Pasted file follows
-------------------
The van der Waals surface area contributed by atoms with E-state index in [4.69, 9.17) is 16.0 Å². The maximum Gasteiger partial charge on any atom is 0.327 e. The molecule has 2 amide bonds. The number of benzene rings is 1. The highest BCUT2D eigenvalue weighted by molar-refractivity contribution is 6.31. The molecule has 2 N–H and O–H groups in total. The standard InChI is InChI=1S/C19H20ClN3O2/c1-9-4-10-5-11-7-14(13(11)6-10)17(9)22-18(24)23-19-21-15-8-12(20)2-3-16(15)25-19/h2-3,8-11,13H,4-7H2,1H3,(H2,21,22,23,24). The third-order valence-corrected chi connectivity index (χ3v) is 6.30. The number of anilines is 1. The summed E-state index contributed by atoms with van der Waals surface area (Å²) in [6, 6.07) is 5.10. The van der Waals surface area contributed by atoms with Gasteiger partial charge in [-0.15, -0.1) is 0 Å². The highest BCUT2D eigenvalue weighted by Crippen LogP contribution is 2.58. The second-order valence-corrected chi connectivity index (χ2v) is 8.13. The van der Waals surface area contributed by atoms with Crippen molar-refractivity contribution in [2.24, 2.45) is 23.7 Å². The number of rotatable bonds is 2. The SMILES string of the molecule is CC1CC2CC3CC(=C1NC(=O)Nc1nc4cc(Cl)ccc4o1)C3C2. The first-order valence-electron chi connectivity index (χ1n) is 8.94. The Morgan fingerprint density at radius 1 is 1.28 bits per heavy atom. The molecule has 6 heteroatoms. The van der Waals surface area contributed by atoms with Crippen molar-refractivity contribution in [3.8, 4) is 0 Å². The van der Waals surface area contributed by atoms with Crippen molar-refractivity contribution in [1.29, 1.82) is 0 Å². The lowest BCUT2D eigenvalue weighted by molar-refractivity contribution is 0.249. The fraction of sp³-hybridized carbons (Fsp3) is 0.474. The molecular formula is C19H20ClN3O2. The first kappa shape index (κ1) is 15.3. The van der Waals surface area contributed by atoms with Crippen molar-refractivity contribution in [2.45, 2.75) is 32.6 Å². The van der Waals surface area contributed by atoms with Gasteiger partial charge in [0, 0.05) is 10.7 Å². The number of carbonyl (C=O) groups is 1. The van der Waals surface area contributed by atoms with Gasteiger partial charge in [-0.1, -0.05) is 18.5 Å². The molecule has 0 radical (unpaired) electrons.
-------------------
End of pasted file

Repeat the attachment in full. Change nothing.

The van der Waals surface area contributed by atoms with E-state index in [4.69, 9.17) is 16.0 Å². The maximum Gasteiger partial charge on any atom is 0.327 e. The molecule has 2 amide bonds. The number of benzene rings is 1. The highest BCUT2D eigenvalue weighted by molar-refractivity contribution is 6.31. The molecule has 2 N–H and O–H groups in total. The standard InChI is InChI=1S/C19H20ClN3O2/c1-9-4-10-5-11-7-14(13(11)6-10)17(9)22-18(24)23-19-21-15-8-12(20)2-3-16(15)25-19/h2-3,8-11,13H,4-7H2,1H3,(H2,21,22,23,24). The third-order valence-corrected chi connectivity index (χ3v) is 6.30. The number of anilines is 1. The summed E-state index contributed by atoms with van der Waals surface area (Å²) in [6, 6.07) is 5.10. The van der Waals surface area contributed by atoms with Gasteiger partial charge in [-0.15, -0.1) is 0 Å². The highest BCUT2D eigenvalue weighted by Crippen LogP contribution is 2.58. The second-order valence-corrected chi connectivity index (χ2v) is 8.13. The van der Waals surface area contributed by atoms with Crippen molar-refractivity contribution in [2.24, 2.45) is 23.7 Å². The number of rotatable bonds is 2. The SMILES string of the molecule is CC1CC2CC3CC(=C1NC(=O)Nc1nc4cc(Cl)ccc4o1)C3C2. The first-order valence-electron chi connectivity index (χ1n) is 8.94. The Morgan fingerprint density at radius 1 is 1.28 bits per heavy atom. The molecule has 6 heteroatoms. The van der Waals surface area contributed by atoms with Crippen molar-refractivity contribution in [3.8, 4) is 0 Å². The van der Waals surface area contributed by atoms with Crippen molar-refractivity contribution in [1.29, 1.82) is 0 Å². The lowest BCUT2D eigenvalue weighted by molar-refractivity contribution is 0.249. The fraction of sp³-hybridized carbons (Fsp3) is 0.474. The molecular formula is C19H20ClN3O2. The first kappa shape index (κ1) is 15.3. The van der Waals surface area contributed by atoms with Crippen molar-refractivity contribution in [2.45, 2.75) is 32.6 Å². The van der Waals surface area contributed by atoms with Gasteiger partial charge in [0, 0.05) is 10.7 Å². The number of carbonyl (C=O) groups is 1. The van der Waals surface area contributed by atoms with Gasteiger partial charge in [-0.1, -0.05) is 18.5 Å². The molecule has 0 radical (unpaired) electrons.